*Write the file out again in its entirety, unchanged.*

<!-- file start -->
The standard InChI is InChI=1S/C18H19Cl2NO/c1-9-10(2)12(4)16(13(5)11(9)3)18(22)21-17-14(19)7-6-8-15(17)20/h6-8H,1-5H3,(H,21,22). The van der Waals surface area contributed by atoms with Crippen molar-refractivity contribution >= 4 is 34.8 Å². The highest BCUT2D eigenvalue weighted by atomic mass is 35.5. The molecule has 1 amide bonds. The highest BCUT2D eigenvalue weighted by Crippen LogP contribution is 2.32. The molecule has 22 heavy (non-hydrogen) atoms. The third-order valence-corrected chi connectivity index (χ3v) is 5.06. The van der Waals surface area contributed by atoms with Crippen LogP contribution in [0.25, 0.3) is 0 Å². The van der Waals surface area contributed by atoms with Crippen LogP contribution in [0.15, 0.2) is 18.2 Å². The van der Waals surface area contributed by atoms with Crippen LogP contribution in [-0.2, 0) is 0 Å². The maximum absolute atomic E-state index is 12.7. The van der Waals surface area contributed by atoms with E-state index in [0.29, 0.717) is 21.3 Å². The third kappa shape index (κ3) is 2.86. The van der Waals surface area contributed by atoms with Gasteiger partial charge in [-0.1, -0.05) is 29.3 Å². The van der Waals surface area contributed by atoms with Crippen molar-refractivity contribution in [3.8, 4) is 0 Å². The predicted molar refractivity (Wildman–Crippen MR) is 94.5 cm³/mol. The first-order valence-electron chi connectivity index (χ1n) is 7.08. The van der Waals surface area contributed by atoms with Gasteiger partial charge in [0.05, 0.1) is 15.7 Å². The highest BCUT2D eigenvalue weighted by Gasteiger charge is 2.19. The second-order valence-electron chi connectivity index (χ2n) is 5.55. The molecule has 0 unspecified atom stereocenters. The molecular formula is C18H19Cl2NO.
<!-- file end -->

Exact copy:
The standard InChI is InChI=1S/C18H19Cl2NO/c1-9-10(2)12(4)16(13(5)11(9)3)18(22)21-17-14(19)7-6-8-15(17)20/h6-8H,1-5H3,(H,21,22). The van der Waals surface area contributed by atoms with Crippen molar-refractivity contribution >= 4 is 34.8 Å². The highest BCUT2D eigenvalue weighted by atomic mass is 35.5. The molecule has 1 amide bonds. The highest BCUT2D eigenvalue weighted by Crippen LogP contribution is 2.32. The molecule has 22 heavy (non-hydrogen) atoms. The third-order valence-corrected chi connectivity index (χ3v) is 5.06. The van der Waals surface area contributed by atoms with Crippen LogP contribution in [0.25, 0.3) is 0 Å². The van der Waals surface area contributed by atoms with Crippen LogP contribution in [0.15, 0.2) is 18.2 Å². The van der Waals surface area contributed by atoms with Crippen LogP contribution in [-0.2, 0) is 0 Å². The maximum absolute atomic E-state index is 12.7. The van der Waals surface area contributed by atoms with E-state index in [0.29, 0.717) is 21.3 Å². The third kappa shape index (κ3) is 2.86. The van der Waals surface area contributed by atoms with Gasteiger partial charge in [-0.1, -0.05) is 29.3 Å². The van der Waals surface area contributed by atoms with Crippen molar-refractivity contribution in [3.8, 4) is 0 Å². The predicted molar refractivity (Wildman–Crippen MR) is 94.5 cm³/mol. The first-order valence-electron chi connectivity index (χ1n) is 7.08. The van der Waals surface area contributed by atoms with Gasteiger partial charge in [0.05, 0.1) is 15.7 Å². The highest BCUT2D eigenvalue weighted by Gasteiger charge is 2.19. The second-order valence-electron chi connectivity index (χ2n) is 5.55. The molecule has 0 unspecified atom stereocenters. The molecular formula is C18H19Cl2NO.